As of February 27, 2015, 60,236,620 shares of Registrant’s Common Stock, par value $.0001 per share, were outstanding.

 

 

DOCUMENTS INCORPORATED BY REFERENCE

 

Part of 10-K

 

Documents Incorporated by Reference

Part III  

Portions of the Proxy Statement to be filed with

the Securities and Exchange Commission in connection

with the 2015 Annual Meeting of Stockholders.

 

 

 


Table of Contents

TABLE OF CONTENTS

 

PART I

Item 1.

Business   2   

Item 1A.

Risk Factors   14   

Item 1B.

Unresolved Staff Comments   31   

Item 2.

Properties   31   

Item 3.

Legal Proceedings   32   

Item 4.

Mine Safety Disclosures   34   

PART II

Item 5.

Market for the Registrant’s Common Equity, Related Stockholder Matters and Issuer Purchases of Equity Securities   35   

Item 6.

Selected Financial Data   37   

Item 7.

Management’s Discussion and Analysis of Financial Condition and Results of Operations   39   

Item 7A.

Quantitative and Qualitative Disclosures about Market Risk   58   

Item 8.

Financial Statements and Supplementary Data   59   

Item 9.

Changes in and Disagreements with Accountants on Accounting and Financial Disclosure   61   

Item 9A.

Controls and Procedures   61   

Item 9B.

Other Information   64   

PART III

Item 10.

Directors and Executive Officers and Corporate Governance   64   

Item 11.

Executive Compensation   64   

Item 12.

Security Ownership of Certain Beneficial Owners and Management and Related Stockholder Matters   64   

Item 13.

Certain Relationships and Related Transactions and Director Independence   64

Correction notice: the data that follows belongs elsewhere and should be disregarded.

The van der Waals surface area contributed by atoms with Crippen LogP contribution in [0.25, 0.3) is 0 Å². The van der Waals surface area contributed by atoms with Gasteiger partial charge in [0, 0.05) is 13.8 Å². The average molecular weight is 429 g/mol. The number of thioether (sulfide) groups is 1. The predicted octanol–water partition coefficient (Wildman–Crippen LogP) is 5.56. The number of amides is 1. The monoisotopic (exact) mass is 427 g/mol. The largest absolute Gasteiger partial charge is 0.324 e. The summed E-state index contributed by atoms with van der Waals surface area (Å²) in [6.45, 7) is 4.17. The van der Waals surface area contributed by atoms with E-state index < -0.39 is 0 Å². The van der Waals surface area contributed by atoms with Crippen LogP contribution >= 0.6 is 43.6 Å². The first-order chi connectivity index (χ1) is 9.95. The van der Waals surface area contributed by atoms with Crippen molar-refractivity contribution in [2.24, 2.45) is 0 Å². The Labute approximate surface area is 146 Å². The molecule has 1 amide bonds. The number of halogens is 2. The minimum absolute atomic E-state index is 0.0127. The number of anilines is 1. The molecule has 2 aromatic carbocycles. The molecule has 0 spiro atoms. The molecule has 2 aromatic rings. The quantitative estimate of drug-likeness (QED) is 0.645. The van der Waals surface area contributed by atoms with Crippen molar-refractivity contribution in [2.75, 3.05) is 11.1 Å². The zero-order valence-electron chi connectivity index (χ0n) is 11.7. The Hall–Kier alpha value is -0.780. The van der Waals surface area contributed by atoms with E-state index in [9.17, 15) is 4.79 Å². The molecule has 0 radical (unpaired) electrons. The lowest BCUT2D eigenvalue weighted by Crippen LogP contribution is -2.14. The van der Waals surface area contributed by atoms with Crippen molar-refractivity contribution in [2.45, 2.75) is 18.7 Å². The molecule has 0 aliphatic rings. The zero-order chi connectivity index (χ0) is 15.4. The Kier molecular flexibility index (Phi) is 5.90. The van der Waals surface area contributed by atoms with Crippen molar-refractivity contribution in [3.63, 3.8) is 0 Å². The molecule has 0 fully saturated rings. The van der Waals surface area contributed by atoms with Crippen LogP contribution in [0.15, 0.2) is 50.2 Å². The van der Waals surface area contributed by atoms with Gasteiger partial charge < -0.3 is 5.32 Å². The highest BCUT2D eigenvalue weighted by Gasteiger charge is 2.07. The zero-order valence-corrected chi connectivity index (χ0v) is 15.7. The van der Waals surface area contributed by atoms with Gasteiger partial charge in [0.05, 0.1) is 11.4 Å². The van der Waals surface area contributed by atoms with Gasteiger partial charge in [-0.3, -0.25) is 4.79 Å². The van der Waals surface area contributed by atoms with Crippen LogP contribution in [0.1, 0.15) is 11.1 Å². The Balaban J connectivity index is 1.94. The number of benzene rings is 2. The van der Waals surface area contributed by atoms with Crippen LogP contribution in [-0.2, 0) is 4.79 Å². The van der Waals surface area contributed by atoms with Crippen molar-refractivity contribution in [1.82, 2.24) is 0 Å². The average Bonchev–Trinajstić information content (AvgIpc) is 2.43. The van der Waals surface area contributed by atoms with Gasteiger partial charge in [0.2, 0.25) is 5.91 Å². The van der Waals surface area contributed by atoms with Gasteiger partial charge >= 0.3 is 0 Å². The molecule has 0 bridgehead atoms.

Item 14.

Principal Accounting Fees and Services   64   

PART IV

Item 15.

Exhibits and Financial Statement Schedules   65   

SIGNATURES

  109   

 

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Cautionary Note Regarding Forward-Looking Statements

Certain statements in this Annual Report on Form 10-K may constitute “forward-looking” statements as defined in Section 27A of the Securities Act of 1933 (the “Securities Act”), Section 21E of the Securities Exchange Act of 1934 (the “Exchange Act”), the Private Securities Litigation Reform Act of 1995 (the “PSLRA”) or in releases made by the Securities and Exchange Commission (“SEC”), all as may be amended from time to time. Such forward-looking statements involve known and unknown risks, uncertainties and other important factors that could cause the actual results, performance or achievements of Great Lakes Dredge & Dock Corporation and its subsidiaries (“Great Lakes”), or industry results, to differ materially from any future results, performance or achievements expressed or implied by such forward-looking statements. Statements that are not historical fact are forward-looking statements. Forward-looking statements can be identified by, among other things, the use of forward-looking language, such as the words “plan,” “believe,” “expect,” “anticipate,” “intend,” “estimate,” “project,” “may,” “would,” “could,” “should,” “seeks,” or “scheduled to,” or other similar words, or the negative of these terms or other variations of these terms or comparable language, or by discussion of strategy or intentions. These cautionary statements are being made pursuant to the Securities Act, the Exchange Act and the PSLRA with the intention of obtaining the benefits of the “safe harbor” provisions of such laws. Great Lakes cautions investors that any forward-looking statements made by Great Lakes are not guarantees or indicative of future performance. Important assumptions and other important factors that could cause actual results to differ materially from those forward-looking statements with respect to Great Lakes, include, but are not limited to, risks and uncertainties that are described in Item 1A. “Risk Factors” of this Annual Report on Form 10-K for the year ended December 31, 2014, and in other securities filings by Great Lakes with the SEC.